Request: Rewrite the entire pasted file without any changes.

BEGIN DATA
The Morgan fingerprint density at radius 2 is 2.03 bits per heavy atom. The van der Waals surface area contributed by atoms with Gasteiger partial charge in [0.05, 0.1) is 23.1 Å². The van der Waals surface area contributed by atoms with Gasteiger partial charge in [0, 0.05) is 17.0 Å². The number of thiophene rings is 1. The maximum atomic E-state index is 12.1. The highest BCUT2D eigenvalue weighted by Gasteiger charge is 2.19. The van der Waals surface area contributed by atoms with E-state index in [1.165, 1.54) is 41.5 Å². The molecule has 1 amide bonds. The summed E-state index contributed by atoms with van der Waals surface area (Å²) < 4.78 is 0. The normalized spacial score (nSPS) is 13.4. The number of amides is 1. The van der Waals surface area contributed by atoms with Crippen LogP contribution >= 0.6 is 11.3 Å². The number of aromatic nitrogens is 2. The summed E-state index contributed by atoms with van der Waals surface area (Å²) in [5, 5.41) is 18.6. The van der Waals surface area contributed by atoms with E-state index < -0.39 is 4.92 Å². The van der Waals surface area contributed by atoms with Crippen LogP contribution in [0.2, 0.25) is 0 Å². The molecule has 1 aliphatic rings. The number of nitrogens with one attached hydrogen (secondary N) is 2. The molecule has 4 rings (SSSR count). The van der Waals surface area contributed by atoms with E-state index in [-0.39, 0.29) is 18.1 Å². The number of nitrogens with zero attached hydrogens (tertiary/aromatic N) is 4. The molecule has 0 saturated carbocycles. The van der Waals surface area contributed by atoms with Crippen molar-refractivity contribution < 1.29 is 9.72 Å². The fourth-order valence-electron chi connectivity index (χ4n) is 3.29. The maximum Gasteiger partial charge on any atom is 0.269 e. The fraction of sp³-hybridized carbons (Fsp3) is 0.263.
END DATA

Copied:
The Morgan fingerprint density at radius 2 is 2.03 bits per heavy atom. The van der Waals surface area contributed by atoms with Gasteiger partial charge in [0.05, 0.1) is 23.1 Å². The van der Waals surface area contributed by atoms with Gasteiger partial charge in [0, 0.05) is 17.0 Å². The number of thiophene rings is 1. The maximum atomic E-state index is 12.1. The highest BCUT2D eigenvalue weighted by Gasteiger charge is 2.19. The van der Waals surface area contributed by atoms with E-state index in [1.165, 1.54) is 41.5 Å². The molecule has 1 amide bonds. The summed E-state index contributed by atoms with van der Waals surface area (Å²) < 4.78 is 0. The normalized spacial score (nSPS) is 13.4. The number of amides is 1. The van der Waals surface area contributed by atoms with Crippen LogP contribution >= 0.6 is 11.3 Å². The number of aromatic nitrogens is 2. The summed E-state index contributed by atoms with van der Waals surface area (Å²) in [5, 5.41) is 18.6. The van der Waals surface area contributed by atoms with E-state index < -0.39 is 4.92 Å². The van der Waals surface area contributed by atoms with Crippen LogP contribution in [0.2, 0.25) is 0 Å². The molecule has 1 aliphatic rings. The number of nitrogens with one attached hydrogen (secondary N) is 2. The molecule has 4 rings (SSSR count). The van der Waals surface area contributed by atoms with E-state index in [-0.39, 0.29) is 18.1 Å². The number of nitrogens with zero attached hydrogens (tertiary/aromatic N) is 4. The molecule has 0 saturated carbocycles. The van der Waals surface area contributed by atoms with Crippen molar-refractivity contribution < 1.29 is 9.72 Å². The fourth-order valence-electron chi connectivity index (χ4n) is 3.29. The maximum Gasteiger partial charge on any atom is 0.269 e. The fraction of sp³-hybridized carbons (Fsp3) is 0.263.